The 20th century space race ushered in some of the most significant scientific discoveries of the era. Now, the efforts of private companies like SpaceX, Virgin Galactic, and Blue Origin, as well as traditional governmental agencies like NASA, have sparked a new space race that’s bringing about next-level space technologies.
However, the Space Race 2.0 isn’t the only technological competition in the world today — the smartest minds across the globe are competing to create the most powerful supercomputer on the planet.
Since 1996, the United States has consistently been home to one of the three fastest supercomputers in the world. Unfortunately for the U.S., that streak has ended as the Department of Energy’s (DOE) Titan supercomputer has been bumped to the number four slot. The Swiss National Supercomputing Centre’s Piz Daint now holds the bronze following an upgrade involving the addition of Nvidia GPUs.
The U.S. is not taking this bump to fourth place lying down. Last week, the DOE announced that it was making $258 million available to help fund the next big supercomputer.
According to MIT Technology Review, the U.S. government expects to have a system that can perform one quintillion operations per second by 2021. That would be 50 times faster than Titan and 10 times faster than China’s TaihuLight, the current world leader.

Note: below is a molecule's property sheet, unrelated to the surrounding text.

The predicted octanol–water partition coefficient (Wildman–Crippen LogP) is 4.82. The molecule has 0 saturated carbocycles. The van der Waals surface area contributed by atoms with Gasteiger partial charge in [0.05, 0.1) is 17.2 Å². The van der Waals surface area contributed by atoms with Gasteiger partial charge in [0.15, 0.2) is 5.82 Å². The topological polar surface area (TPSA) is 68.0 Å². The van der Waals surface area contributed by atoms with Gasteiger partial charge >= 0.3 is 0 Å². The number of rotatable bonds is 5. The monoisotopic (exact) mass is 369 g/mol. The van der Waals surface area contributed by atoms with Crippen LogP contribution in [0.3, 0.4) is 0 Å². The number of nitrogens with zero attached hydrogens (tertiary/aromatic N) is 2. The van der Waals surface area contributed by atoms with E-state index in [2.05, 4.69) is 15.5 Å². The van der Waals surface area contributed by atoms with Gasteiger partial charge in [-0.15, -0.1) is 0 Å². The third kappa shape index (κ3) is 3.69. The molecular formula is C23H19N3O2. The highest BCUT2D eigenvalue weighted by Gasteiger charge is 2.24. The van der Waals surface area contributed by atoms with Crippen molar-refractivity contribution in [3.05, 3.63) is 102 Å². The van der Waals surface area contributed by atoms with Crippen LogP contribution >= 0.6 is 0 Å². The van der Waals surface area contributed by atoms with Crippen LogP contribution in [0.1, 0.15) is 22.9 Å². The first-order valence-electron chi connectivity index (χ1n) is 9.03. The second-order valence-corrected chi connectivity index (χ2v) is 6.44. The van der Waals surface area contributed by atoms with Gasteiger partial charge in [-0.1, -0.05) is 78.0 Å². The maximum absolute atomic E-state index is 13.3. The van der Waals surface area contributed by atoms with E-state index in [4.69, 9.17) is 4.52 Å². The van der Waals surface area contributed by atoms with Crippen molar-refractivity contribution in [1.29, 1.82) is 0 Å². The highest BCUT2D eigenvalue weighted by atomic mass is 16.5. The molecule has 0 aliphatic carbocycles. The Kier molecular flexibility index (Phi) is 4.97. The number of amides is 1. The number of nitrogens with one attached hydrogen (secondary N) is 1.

Of course, the rest of the world won’t spend the next four years content with what they’ve already created. China is looking to further cement its place at the top of the supercomputing heap by heavily investing in the next generation of supercomputers. The nation is even setting a more ambitious goal for itself than the U.S. — they believe their more powerful machine will be ready by 2020.
Ultimately, this race for the world’s most powerful supercomputer will benefit us all, as the devices will help humanity with everything from healthcare to predicting the weather. Truly, there are no losers when innovation is the goal.